In the year 2000, the German government passed the most ambitious tax reform in post-war
German history aiming at a significant tax relief for households. One central aim
of this tax reform was to improve work incentives and, thereby, foster employment.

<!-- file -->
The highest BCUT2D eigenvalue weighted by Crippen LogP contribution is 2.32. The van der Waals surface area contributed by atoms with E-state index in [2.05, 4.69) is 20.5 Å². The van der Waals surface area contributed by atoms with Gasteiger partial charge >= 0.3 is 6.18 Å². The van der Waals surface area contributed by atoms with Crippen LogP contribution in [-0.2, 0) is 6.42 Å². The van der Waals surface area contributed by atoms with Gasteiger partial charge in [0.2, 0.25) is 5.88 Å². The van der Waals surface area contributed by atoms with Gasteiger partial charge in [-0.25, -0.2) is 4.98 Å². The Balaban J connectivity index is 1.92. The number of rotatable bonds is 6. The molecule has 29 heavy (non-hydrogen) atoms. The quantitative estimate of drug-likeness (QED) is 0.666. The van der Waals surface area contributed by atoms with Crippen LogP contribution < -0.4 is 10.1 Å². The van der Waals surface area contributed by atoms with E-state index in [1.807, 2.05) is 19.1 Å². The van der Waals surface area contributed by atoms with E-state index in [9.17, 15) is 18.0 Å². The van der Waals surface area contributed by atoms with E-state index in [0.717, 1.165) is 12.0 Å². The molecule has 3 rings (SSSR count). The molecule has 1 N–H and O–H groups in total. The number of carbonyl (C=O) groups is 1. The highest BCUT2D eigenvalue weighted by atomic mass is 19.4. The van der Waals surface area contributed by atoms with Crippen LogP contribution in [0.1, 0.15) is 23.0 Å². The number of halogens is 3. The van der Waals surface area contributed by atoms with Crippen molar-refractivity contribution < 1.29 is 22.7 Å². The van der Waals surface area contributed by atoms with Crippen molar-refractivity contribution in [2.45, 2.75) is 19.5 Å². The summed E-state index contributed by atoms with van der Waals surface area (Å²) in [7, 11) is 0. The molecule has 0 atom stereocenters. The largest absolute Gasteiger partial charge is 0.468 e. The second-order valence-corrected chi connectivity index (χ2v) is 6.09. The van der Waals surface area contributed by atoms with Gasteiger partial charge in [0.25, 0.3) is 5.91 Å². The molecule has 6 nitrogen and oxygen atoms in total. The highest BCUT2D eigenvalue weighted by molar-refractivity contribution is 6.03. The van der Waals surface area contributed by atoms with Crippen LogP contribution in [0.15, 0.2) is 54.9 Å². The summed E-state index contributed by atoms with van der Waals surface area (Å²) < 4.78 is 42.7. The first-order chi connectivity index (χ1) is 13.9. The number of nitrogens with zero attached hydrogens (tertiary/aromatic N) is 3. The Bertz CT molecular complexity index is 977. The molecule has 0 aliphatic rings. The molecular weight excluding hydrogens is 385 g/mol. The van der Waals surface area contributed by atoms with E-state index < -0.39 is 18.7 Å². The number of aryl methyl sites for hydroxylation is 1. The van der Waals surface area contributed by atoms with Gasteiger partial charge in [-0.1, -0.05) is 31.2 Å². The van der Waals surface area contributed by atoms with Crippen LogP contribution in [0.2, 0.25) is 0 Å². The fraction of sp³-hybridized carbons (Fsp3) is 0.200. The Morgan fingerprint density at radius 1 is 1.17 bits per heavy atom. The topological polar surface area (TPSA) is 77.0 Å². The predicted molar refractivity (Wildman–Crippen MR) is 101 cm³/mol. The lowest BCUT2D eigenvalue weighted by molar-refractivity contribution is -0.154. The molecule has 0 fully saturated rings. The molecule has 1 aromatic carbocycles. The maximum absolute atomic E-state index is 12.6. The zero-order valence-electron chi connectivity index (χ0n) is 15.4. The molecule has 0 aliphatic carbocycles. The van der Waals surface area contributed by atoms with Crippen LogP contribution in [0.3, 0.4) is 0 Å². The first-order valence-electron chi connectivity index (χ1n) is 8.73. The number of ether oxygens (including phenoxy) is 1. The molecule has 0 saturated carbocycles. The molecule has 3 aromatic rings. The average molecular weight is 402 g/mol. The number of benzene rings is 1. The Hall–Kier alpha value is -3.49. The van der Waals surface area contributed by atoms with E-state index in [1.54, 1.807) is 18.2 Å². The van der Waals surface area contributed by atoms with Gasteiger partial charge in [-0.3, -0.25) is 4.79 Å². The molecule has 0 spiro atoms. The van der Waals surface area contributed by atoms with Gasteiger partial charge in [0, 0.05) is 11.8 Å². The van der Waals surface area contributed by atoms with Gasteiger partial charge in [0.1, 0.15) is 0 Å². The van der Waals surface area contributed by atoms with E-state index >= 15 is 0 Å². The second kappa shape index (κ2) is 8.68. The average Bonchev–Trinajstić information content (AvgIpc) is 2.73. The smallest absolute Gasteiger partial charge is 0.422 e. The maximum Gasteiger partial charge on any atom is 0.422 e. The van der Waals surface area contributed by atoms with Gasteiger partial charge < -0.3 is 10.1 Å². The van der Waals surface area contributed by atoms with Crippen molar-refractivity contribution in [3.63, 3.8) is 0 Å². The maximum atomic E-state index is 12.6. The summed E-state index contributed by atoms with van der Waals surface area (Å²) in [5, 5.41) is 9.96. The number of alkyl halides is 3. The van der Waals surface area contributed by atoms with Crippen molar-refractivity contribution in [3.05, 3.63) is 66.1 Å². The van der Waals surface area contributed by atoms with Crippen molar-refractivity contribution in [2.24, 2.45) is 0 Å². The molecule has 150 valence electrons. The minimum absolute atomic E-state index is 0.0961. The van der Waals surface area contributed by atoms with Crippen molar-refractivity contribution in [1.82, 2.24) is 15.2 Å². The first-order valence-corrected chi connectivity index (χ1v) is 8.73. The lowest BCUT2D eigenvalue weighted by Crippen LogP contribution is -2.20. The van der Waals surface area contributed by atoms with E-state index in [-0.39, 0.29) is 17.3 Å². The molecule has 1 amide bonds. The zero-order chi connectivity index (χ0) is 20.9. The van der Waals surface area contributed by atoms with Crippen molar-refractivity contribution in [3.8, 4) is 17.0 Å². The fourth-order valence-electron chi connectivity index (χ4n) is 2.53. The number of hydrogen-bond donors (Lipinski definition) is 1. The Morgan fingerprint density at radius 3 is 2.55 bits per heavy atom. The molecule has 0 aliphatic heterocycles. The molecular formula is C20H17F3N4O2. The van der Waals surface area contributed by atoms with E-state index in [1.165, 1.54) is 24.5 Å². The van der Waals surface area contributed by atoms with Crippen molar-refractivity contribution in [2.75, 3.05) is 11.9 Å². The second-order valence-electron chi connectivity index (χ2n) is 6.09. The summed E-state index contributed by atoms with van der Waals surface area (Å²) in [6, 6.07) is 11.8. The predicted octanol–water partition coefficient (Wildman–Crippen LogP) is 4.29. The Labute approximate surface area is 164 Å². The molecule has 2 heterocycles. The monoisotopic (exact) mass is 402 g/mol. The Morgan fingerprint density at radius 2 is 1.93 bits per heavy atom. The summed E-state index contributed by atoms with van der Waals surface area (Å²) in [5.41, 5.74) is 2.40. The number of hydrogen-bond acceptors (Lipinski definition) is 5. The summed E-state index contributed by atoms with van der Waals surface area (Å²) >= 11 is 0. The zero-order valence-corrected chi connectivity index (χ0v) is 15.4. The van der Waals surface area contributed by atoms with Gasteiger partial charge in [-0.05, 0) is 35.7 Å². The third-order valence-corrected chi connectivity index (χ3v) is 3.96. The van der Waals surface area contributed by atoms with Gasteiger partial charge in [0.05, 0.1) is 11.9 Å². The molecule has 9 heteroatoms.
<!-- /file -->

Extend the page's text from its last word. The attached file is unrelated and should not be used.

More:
In this paper, I estimate an intertemporal discrete choice model of female labor
supply that allows to analyze the behavioral effects of the tax reform on the labor
supply of married and cohabiting women over time. Using the Markov chain property,
I analyze the dynamics of labor supply behavior and derive the short- and long-run
labor supply effects of the tax reform.